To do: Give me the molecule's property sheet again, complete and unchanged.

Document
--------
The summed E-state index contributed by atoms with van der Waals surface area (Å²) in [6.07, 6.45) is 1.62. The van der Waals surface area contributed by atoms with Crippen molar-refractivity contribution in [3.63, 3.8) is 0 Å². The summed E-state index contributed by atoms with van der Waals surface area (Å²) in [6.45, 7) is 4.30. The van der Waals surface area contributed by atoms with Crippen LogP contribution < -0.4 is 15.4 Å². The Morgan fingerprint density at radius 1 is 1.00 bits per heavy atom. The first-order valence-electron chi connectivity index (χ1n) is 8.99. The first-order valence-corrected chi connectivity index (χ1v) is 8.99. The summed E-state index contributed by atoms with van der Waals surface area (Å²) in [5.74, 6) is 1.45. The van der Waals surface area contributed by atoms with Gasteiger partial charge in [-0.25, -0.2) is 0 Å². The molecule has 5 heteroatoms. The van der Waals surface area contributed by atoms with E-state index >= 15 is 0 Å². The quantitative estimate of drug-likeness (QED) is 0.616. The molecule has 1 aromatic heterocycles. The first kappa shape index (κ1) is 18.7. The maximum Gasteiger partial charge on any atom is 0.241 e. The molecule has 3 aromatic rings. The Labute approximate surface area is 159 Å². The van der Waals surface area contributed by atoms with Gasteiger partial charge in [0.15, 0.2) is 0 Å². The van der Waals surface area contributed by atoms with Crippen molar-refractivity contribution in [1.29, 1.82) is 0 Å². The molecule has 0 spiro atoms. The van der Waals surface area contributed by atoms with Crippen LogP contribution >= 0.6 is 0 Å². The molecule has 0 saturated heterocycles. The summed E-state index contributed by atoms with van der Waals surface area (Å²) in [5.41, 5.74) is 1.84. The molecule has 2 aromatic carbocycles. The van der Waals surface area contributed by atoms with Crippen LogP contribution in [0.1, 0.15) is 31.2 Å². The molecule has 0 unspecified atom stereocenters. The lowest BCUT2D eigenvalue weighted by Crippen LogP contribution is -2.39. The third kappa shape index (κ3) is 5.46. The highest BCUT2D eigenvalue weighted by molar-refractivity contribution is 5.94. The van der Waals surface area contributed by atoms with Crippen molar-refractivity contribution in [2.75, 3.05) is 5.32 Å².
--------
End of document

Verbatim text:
The summed E-state index contributed by atoms with van der Waals surface area (Å²) in [6.07, 6.45) is 1.62. The van der Waals surface area contributed by atoms with Crippen molar-refractivity contribution in [3.63, 3.8) is 0 Å². The summed E-state index contributed by atoms with van der Waals surface area (Å²) in [6.45, 7) is 4.30. The van der Waals surface area contributed by atoms with Crippen LogP contribution < -0.4 is 15.4 Å². The Morgan fingerprint density at radius 1 is 1.00 bits per heavy atom. The first-order valence-electron chi connectivity index (χ1n) is 8.99. The first-order valence-corrected chi connectivity index (χ1v) is 8.99. The summed E-state index contributed by atoms with van der Waals surface area (Å²) in [5.74, 6) is 1.45. The van der Waals surface area contributed by atoms with Gasteiger partial charge in [-0.25, -0.2) is 0 Å². The molecule has 5 heteroatoms. The van der Waals surface area contributed by atoms with E-state index >= 15 is 0 Å². The quantitative estimate of drug-likeness (QED) is 0.616. The molecule has 1 aromatic heterocycles. The first kappa shape index (κ1) is 18.7. The maximum Gasteiger partial charge on any atom is 0.241 e. The molecule has 3 aromatic rings. The Labute approximate surface area is 159 Å². The van der Waals surface area contributed by atoms with Gasteiger partial charge in [0.15, 0.2) is 0 Å². The van der Waals surface area contributed by atoms with Crippen molar-refractivity contribution in [1.29, 1.82) is 0 Å². The molecule has 0 spiro atoms. The van der Waals surface area contributed by atoms with Crippen LogP contribution >= 0.6 is 0 Å². The molecule has 0 saturated heterocycles. The summed E-state index contributed by atoms with van der Waals surface area (Å²) in [5.41, 5.74) is 1.84. The molecule has 2 aromatic carbocycles. The van der Waals surface area contributed by atoms with Crippen LogP contribution in [0.1, 0.15) is 31.2 Å². The molecule has 0 unspecified atom stereocenters. The lowest BCUT2D eigenvalue weighted by Crippen LogP contribution is -2.39. The third kappa shape index (κ3) is 5.46. The highest BCUT2D eigenvalue weighted by molar-refractivity contribution is 5.94. The van der Waals surface area contributed by atoms with Crippen molar-refractivity contribution in [2.75, 3.05) is 5.32 Å².